Women Voters: Inez Milholland is in the context of suffrage centennials


When folks hear about Inez Milholland, they ask, “Why is it that we’ve never heard of her before?” Well, women’s history has been and in many instances, is still in the basement of our national awareness. It hasn’t been considered significant until someone got the idea that prior activists offered their shoulders on which we stand today.

Inez Milholland got thrown out with the baby and the bathwater after the passage and ratification of the 19th Amendment in 1920. This is changing, in part because of the efforts of many and the changing times.

More women and men of all types and ages have been hearing about Inez Milholland, especially as the word has spread over the past few years. “Oh, there is a connection between the past, present, and future,” we hear often. The ranks of suffrage nuts are increasing as well.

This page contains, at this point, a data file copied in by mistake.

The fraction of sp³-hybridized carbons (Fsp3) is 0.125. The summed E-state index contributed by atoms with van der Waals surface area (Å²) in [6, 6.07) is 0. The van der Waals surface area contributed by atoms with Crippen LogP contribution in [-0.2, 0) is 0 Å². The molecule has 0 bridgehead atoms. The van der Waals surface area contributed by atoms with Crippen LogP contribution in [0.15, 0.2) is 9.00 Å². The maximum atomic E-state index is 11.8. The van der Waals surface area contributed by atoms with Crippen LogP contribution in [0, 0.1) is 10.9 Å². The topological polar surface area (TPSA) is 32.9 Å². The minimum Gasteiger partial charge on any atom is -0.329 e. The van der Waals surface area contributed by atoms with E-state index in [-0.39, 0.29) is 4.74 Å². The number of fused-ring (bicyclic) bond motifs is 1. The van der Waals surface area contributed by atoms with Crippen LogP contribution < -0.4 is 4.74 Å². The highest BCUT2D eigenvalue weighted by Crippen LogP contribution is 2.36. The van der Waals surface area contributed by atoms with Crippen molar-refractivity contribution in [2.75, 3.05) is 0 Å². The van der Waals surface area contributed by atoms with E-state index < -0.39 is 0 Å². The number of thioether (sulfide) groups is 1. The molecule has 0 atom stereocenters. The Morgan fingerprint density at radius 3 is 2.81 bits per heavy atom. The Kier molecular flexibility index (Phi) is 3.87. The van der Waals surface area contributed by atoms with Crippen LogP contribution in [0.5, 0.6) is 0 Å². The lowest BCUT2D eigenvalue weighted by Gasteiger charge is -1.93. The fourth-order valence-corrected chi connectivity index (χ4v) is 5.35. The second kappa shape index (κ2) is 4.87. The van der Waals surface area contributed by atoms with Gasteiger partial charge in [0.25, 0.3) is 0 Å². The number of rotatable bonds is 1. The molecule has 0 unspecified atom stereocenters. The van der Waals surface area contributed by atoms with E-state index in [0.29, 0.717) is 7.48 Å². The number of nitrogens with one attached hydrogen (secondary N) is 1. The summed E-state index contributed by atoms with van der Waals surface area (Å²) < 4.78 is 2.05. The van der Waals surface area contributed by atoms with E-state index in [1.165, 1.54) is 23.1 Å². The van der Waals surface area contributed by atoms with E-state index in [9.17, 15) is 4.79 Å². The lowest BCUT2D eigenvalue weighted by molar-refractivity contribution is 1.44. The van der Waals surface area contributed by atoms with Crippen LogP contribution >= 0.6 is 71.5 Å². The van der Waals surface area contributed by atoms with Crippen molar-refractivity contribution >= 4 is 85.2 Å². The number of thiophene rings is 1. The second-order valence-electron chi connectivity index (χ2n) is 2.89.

One reason is that 2020 is approaching, and Massachusetts, like many states are anxious to trot out their history. They’ve been discovering there are gems in the past, remarkable as well as inspiring.

The year 2020 is when American women will have been voting for 100 years. Amazing. We think so too.

It’s about time Inez Milholland gets the attention she deserves. Get with the program and follow SuffrageCentennials.com

And spread the word about Inez and states like Massachusetts. They’re planning early there. And that’s not all. The Turning Point Suffragist Memorial is gearing up to open a suffragist memorial in Lorton, Virginia during 2020. Plan on contributing.


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